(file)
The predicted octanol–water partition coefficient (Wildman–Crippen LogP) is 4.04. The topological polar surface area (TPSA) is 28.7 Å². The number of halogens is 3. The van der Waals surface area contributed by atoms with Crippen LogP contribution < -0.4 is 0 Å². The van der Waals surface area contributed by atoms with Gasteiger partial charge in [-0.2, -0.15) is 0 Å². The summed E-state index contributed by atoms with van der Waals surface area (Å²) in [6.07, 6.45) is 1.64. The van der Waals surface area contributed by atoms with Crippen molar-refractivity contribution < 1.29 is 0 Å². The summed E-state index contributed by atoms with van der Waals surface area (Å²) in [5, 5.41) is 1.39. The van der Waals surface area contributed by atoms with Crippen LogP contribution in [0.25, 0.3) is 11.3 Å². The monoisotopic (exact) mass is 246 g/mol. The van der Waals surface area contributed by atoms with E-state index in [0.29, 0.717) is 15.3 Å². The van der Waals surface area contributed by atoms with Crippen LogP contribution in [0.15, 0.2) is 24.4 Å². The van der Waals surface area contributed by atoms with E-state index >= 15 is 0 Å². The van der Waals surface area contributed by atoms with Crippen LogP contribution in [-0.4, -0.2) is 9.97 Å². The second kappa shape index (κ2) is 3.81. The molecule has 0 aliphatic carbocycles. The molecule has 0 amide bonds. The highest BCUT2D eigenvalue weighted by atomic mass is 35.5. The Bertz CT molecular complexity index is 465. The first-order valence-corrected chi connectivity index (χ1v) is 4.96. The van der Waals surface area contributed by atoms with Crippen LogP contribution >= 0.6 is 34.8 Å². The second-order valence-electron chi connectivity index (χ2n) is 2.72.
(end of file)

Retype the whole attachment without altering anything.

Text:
The predicted octanol–water partition coefficient (Wildman–Crippen LogP) is 4.04. The topological polar surface area (TPSA) is 28.7 Å². The number of halogens is 3. The van der Waals surface area contributed by atoms with Crippen LogP contribution < -0.4 is 0 Å². The van der Waals surface area contributed by atoms with Gasteiger partial charge in [-0.2, -0.15) is 0 Å². The summed E-state index contributed by atoms with van der Waals surface area (Å²) in [6.07, 6.45) is 1.64. The van der Waals surface area contributed by atoms with Crippen molar-refractivity contribution < 1.29 is 0 Å². The summed E-state index contributed by atoms with van der Waals surface area (Å²) in [5, 5.41) is 1.39. The van der Waals surface area contributed by atoms with Crippen LogP contribution in [0.25, 0.3) is 11.3 Å². The monoisotopic (exact) mass is 246 g/mol. The van der Waals surface area contributed by atoms with E-state index in [0.29, 0.717) is 15.3 Å². The van der Waals surface area contributed by atoms with Crippen LogP contribution in [0.15, 0.2) is 24.4 Å². The van der Waals surface area contributed by atoms with E-state index >= 15 is 0 Å². The van der Waals surface area contributed by atoms with Crippen LogP contribution in [-0.4, -0.2) is 9.97 Å². The second kappa shape index (κ2) is 3.81. The molecule has 0 aliphatic carbocycles. The molecule has 0 amide bonds. The highest BCUT2D eigenvalue weighted by atomic mass is 35.5. The Bertz CT molecular complexity index is 465. The first-order valence-corrected chi connectivity index (χ1v) is 4.96. The van der Waals surface area contributed by atoms with Crippen LogP contribution >= 0.6 is 34.8 Å². The second-order valence-electron chi connectivity index (χ2n) is 2.72.